### Ponytail Motion

```Ponytail Motion
Author: Joseph B. Keller
Source: SIAM J. Appl. Math
Vol. 70. No. 7, pp. 2667-2672
Joseph Bishop Keller
Born
Residence
Nationality
Fields
Institutions
Alma mater
Known for
July 31, 1923 (age 89)
Paterson, New Jersey
U.S.
American
Mathematician
New York University
Stanford University
New York University
Geometrical Theory of Diffraction
Einstein–Brillouin–Keller method
Notable awards
 National Medal of Science (USA) in Mathematical, Statistical, and Computational
Sciences (1988)
 Wolf Prize (1997)
 Nemmers Prize in Mathematics(1996)
This presentation will:
Demonstrate the motion of a ponytail
 Analyze the stability/instability of this motion
Key words and Quick definitions:

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

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
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
Frequency:
The number of occurrence of a repeating event(or cycles) per unit time.
Angular Frequency:
Angular frequency(or angular speed) is the magnitude of angular velocity
Amplitude:
The measure of change in a periodic variable over a single period (or peak deviation from zero).
Oscillation:
A repetitive variation typically in time of some measure about a central value or between two or more states.
Resonance:
The tendency of a system to oscillate with greater amplitude at some frequencies than at others.
Parametric Resonance:
The phenomenon of resonance that deals with the instability conditions.
Linearization:
Finding a linear approximation to a function at a given point.
Exponential Growth:
When the growth rate of the value of a mathematical function is proportional to function’s current value.
Excitation:
An elevation in energy level above an arbitrary baseline energy state.
Parametric Excitation:
The method of exciting and maintaining oscillations in a dynamic system in which excitation results from a periodic
variation in energy storage element in a system e.g. excitation of swing due to properly time bending of the knees.
Equilibrium Point:
The point
is an equilibrium point for the differential equation
if
Perturbation:
A small change/disturbance in the physical state (or initial/existing condition) of a system.
Lateral Perturbation:
A change which occurs in the state side by side as the physical state changes with time.
How to establish the equations of motion…??
Equations of motion are formulated as a system of second-order
ODE’s that may be converted to a system of first-order equations
whose dependent variables are positions and velocities of the
object.
Generic form for such systems:
  f (t , x),t  0, x(0)  x0 --------(a)
x
where:
• x0 is a specified initial condition for the system
• the component of x are the positions and velocities of the object
• f (t , x) includes the external forces and torques of the system
Example:
The equation of motion of pendulum    g sin   b 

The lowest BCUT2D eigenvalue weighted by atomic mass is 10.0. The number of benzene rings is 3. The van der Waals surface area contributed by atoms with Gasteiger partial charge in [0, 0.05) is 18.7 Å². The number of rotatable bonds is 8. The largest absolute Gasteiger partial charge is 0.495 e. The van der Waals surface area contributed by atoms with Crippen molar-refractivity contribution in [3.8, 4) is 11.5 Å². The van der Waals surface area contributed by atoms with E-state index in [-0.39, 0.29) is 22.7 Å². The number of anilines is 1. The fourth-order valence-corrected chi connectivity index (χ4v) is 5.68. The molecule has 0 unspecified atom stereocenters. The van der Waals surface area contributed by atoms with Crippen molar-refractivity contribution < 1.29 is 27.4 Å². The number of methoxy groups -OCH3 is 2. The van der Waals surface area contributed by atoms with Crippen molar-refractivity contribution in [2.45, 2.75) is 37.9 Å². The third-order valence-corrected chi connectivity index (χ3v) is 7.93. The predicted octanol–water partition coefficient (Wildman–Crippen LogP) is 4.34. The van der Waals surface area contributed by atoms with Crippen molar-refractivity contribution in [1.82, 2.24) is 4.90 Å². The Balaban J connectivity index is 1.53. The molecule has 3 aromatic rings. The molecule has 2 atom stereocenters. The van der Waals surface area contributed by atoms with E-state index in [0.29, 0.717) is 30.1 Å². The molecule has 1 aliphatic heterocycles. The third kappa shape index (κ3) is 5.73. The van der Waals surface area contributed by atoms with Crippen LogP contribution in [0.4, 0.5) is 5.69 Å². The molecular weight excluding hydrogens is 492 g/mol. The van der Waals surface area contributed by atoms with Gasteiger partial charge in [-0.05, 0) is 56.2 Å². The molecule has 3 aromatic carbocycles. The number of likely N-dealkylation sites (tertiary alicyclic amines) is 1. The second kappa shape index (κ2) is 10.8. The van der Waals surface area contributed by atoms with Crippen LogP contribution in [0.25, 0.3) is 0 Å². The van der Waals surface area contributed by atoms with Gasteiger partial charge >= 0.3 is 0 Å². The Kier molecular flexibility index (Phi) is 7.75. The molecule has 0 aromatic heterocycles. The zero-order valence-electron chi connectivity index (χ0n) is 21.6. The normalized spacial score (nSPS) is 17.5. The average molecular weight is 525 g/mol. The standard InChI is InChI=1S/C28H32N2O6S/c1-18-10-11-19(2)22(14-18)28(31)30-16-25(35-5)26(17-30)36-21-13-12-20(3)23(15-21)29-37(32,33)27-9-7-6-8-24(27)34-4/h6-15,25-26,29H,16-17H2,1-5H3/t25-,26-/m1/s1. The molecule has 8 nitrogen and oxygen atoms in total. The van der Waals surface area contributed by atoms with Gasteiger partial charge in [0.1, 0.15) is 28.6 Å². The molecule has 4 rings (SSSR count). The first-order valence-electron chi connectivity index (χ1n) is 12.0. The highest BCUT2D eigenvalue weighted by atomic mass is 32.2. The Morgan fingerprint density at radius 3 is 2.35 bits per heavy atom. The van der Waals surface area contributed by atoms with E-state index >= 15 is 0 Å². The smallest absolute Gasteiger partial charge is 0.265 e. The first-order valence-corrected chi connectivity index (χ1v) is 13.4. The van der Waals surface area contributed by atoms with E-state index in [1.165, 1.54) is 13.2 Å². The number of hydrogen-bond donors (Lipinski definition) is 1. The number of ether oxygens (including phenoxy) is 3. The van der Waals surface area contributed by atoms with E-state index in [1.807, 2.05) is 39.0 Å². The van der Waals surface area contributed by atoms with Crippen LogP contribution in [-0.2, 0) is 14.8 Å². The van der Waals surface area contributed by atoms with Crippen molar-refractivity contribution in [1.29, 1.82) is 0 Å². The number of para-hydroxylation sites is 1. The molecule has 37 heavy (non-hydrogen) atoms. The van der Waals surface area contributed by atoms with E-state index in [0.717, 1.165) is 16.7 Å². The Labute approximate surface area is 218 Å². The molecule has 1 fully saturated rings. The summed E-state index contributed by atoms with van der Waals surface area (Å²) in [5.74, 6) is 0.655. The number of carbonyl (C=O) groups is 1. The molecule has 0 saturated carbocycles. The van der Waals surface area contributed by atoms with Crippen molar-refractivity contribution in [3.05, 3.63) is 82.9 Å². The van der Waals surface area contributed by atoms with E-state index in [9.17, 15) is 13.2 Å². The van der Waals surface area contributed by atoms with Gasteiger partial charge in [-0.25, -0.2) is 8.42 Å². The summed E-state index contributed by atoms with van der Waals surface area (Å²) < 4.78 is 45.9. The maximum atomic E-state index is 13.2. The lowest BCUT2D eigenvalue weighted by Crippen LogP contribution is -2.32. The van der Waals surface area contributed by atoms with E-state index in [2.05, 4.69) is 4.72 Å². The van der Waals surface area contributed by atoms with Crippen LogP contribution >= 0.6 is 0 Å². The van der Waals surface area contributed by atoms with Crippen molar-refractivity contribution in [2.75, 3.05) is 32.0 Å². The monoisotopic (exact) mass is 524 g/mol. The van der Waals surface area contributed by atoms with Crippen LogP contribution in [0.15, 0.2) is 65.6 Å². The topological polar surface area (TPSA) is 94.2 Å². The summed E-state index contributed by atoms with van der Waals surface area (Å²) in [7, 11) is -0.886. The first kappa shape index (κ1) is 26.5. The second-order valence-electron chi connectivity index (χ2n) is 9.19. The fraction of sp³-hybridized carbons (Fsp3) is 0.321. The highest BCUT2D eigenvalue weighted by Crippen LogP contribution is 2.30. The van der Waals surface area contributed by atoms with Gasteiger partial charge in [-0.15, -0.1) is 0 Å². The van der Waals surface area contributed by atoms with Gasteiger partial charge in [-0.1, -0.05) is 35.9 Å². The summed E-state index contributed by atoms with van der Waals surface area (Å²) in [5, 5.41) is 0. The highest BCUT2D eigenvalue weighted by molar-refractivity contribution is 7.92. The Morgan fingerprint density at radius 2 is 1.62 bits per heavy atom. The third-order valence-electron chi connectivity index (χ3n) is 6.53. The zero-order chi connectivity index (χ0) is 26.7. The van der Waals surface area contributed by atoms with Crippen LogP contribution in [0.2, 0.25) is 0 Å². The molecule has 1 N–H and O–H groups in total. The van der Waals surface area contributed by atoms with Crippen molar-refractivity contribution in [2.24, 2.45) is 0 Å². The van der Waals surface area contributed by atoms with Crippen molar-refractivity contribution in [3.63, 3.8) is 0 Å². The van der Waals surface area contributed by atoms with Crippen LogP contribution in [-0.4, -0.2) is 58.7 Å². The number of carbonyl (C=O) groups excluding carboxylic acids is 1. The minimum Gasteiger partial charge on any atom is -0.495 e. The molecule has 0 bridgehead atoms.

l
lm

x


,
x


2
Replace ( 1
)
g
c
x2   sin x1 
x2
l
lm
For linearization replace (sin x  x )
How we discuss Stability and Instability?
Stability:
A solution  (t ) to the system (a) is said to be stable if every
solution  (t ) of the system close to  (t ) at initial time t  0 remains
close to all future time.
In mathematical terms, for each choice of
  0 such that  (t )   (t )   whenever
  0 there is a
 (0)   (0)  
Instability:
If for at least one solution  (t ) does not remain close, then  (t ) is
said to be unstable
Let A  Df (c) be the matrix of first-order partial derivative of f (x)
(Jacobian Matrix)evaluated at c, then:
 Every solution(or equilibrium) is stable if all eigenvalues of A
has negative real parts.
 Every solution(or equilibrium) is unstable if at least one
eigenvalue of A has positive real part.
Hill’s equation (G. W. Hill 1886) can also be helpful:
The hill’s equation is a second order linear ODE,
d2y
 f (t ) y  0
d t2
where f (t )is a periodic function.
If Hill’s equation has the solution that grows exponentially with
time then motion will be considered as unstable.
Few reminders:
The ponytail of the
running jogger
sways from side to
side
The swaying
(lateral motion) is
an example of
parametric
excitation
generally
moves up and
down
The vertical motion
of hanging ponytail
is unstable to lateral
perturbations
Suggested ways to study this motion:
• Either consider the ponytail as
a rigid pendulum
• Or consider the ponytail as a
flexible string
• Or consider the ponytail as an
inextensible rod with small
bending stiffness
1st Case: Ponytail as a rigid rod
As runner moves along +z-axis, her head moves
up and down along y-axis.
One end of ponytail is attached to jogger’s head at
the position x  o, y  a(t ), z  Ut
Consider,
L = Length of ponytail (a uniform rigid rod)
U = runner’s speed along z-axis
= Position of the ponytail in the plane z=Ut
a(t) = periodic vertical displacement along y-axis  A cos t
A = amplitude of oscillation
Then it is a simple pendulum having one end point fixed
with vertical acceleration
due to gravity.
2
tt  ( g  att ) sin  0 -----(1)
L
With the vertical acceleration att of the end point added to the acceleration of
gravity g, eq.(1) has two solutions in the interval 0 < < 2:
1. 0  0 , means pendulum hanging straight down
2. 0   , means pendulum balanced pointing upward
The Stability/instability of either solution determined by the equation for

perturbation  (t ) obtained by linearizing about 0 :
2
---------(2)
tt  ( g  att )  0
L
Which shows that system oscillates between limits [0 ,0 ] :

,
When att  0 :
the solution for  is sinusoidal for 0  0
the solution for  is exponentially growing or decaying for 0  
means the hanging pendulum is stable and the balanced pendulum is unstable
 when att  0 (but a periodic function of t, eq.(1) is called Hill’s equation):
Recall:
Equation of motion for a simple pendulum:
Hill’s equation:
And
Where
tt 
2
( g  att ) sin  0
L
d2y
 f (t ) y  0
d t2
If Hill’s equation has the solution in the interval of
that grows
exponentially with time then motion will be considered as unstable.
is the result of equation of motion in dimensionless parameter.
Mathematically:
For any periodic function a(t ) with frequency  there are infinite many intervals of
throughout which Hill’s equation has solutions that grows exponentially with t.
In Ponytail situation:
When the solution lies in one of these intervals, the hanging pendulum becomes
unstable or we observe the swaying of ponytail.
Few interesting calculations:
For a ponytail of length L=25cm has natural frequency
(2  980/ 25)1/ 2  8.85radians/ sec  1.41cycles/ sec
must have the frequency of motion of jogger’s head twice the natural frequency means
  17.71radians/ sec  2.82cycles/ sec
A cycle correspond to a step with one leg means
2.82cycles/ sec  169cycles/ min  169steps / min
Summary of case 1